This is the Mozilla Public License (MPL) version 2.0 FAQ. It aims to answer the most common questions people have about using and distributing code under the MPL. Please note that, while this FAQ is intended to be accurate and helpful, it is not the license , and may not cover important issues that affect you and your specific situation.
- Illa Public License 2.0: The Basics
- Illa Public License 2.0 Use Cases
- Future of The Mozilla Public License 2.0
Open source software licenses fall into two categories: permissive and copyleft. Copyleft licenses, in turn, come in two flavors: strong and weak. The Mozilla Public License 2.0 is in the latter group.
Weak copyleft licenses like the Mozilla Public License 2.0 fill a niche between strong copyleft licenses, such as the GPLs, and permissive ones like MIT or Apache License 2.0. As a result, it serves specific use cases for both authors and companies that rely on open source software.
One recent examinationof projects on GitHub found that approximately 1.4% of works on the platform used the Mozilla Public License 2.0. It was the only weak copyleft license present in any significant number of projects. Couple this fact with its positioning as a “bridge” between GPL-like licenses and permissive ones, and it’s clear MPL 2.0 present...
People also ask
What is the difference between Apache License and Mozilla Public License?
Should I use the MPL 2.0?
What is the difference between the Eclipse Public License and EPL?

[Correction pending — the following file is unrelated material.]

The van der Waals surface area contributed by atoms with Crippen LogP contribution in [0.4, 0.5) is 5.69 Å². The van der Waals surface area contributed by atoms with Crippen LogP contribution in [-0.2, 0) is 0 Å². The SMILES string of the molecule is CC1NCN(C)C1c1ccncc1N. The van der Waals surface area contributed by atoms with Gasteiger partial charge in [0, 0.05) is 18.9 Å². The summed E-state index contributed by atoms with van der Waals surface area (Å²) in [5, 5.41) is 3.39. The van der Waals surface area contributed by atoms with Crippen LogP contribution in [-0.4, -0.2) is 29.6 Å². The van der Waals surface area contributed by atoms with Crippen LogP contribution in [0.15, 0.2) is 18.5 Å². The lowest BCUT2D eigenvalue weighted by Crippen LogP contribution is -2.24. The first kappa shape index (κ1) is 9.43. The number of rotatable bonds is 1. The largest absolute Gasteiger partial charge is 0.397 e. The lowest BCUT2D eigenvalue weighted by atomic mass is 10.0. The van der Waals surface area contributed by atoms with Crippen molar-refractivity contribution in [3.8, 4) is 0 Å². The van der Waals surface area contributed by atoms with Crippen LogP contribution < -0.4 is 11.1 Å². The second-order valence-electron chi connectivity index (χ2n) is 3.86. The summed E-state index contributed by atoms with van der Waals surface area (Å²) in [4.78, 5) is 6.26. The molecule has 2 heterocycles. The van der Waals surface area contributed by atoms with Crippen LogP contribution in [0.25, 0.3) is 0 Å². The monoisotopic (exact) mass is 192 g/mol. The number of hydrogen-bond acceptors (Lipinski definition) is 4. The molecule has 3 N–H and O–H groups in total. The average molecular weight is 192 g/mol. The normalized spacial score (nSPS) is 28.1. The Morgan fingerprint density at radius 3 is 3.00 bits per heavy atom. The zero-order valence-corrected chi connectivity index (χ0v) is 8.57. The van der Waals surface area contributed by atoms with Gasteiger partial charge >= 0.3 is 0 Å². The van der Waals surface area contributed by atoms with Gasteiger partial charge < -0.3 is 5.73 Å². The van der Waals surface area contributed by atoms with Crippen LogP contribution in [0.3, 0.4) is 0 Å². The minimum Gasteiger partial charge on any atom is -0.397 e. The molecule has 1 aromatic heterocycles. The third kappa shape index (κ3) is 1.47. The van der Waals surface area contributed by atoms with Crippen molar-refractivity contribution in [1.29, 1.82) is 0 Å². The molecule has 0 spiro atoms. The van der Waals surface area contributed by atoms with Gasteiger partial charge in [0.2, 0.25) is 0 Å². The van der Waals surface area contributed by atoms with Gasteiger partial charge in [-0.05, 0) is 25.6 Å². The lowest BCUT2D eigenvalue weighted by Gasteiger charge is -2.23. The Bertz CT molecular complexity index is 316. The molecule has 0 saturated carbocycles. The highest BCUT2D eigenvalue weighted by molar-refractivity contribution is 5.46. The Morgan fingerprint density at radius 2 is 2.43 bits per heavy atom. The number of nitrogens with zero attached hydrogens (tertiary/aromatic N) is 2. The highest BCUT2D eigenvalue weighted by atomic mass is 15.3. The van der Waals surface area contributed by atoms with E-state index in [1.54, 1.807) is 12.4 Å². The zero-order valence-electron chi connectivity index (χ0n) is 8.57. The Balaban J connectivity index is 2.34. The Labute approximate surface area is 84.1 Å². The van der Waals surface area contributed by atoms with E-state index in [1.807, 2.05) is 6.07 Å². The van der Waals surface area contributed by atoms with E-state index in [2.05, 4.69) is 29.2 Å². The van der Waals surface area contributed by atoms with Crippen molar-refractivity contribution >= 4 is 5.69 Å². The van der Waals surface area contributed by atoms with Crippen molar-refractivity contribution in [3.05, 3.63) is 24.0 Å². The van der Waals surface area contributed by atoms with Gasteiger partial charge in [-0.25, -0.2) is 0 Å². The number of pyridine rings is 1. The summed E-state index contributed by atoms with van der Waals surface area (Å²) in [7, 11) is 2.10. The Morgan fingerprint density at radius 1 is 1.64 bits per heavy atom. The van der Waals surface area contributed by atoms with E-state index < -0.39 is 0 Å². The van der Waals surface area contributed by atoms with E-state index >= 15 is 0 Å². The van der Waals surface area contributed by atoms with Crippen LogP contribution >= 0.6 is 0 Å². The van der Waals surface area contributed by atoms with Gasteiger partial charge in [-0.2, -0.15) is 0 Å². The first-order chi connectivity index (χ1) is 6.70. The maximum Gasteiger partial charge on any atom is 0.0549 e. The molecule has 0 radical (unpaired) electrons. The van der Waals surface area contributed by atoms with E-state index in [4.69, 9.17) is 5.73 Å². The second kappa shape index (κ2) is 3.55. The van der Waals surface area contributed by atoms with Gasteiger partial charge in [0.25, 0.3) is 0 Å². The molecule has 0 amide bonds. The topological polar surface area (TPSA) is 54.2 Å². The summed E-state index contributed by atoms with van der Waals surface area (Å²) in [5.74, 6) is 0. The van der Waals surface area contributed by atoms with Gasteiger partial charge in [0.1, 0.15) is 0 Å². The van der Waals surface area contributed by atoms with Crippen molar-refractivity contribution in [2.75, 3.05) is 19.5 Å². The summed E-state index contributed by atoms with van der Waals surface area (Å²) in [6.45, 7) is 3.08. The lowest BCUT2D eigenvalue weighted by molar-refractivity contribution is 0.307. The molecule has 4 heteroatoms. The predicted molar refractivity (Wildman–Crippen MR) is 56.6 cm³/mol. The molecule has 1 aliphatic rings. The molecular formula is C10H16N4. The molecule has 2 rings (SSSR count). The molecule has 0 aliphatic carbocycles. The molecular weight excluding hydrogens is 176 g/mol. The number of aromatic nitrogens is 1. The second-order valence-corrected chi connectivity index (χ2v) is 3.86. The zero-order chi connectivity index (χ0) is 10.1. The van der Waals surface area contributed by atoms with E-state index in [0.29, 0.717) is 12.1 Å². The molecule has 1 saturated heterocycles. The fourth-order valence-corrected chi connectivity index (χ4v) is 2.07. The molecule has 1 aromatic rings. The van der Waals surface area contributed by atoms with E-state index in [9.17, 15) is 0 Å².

Can I use the MPL for non-software works?
Mozilla is the custodian of the Mozilla Public License ("MPL"), an open source/free software license. The current version of the license is MPL 2.0 ( html | plain text ). If you want to use or distribute code licensed under the MPL 2.0 and have questions about it, you may want to read the FAQ .
The text of Mozilla websites is generally licensed under a Creative Commons Attribution (CC BY) or Attribution-ShareAlike (CC BY-SA) license, as indicated. Also, certain Mozilla websites (such as addons.mozilla.org) may allow users to choose Creative Commons licenses for content that they upload to our sites. For more details, see the policy on ...
Jul 14, 2022 · means either the GNU General Public License, Version 2.0, the GNU Lesser General Public License, Version 2.1, the GNU Affero General Public License, Version 3.0, or any later versions of those licenses. 1.13. "Source Code Form". means the form of the work preferred for making modifications. 1.14.
3 days ago · It follows the successful LGPLv2.1 license, and was released by Free Software Foundation as a counterpart to its GNU General Public License version 3. The goal of the GNU Lesser General Public Licenses is to provide software that can be used by both proprietary and free software.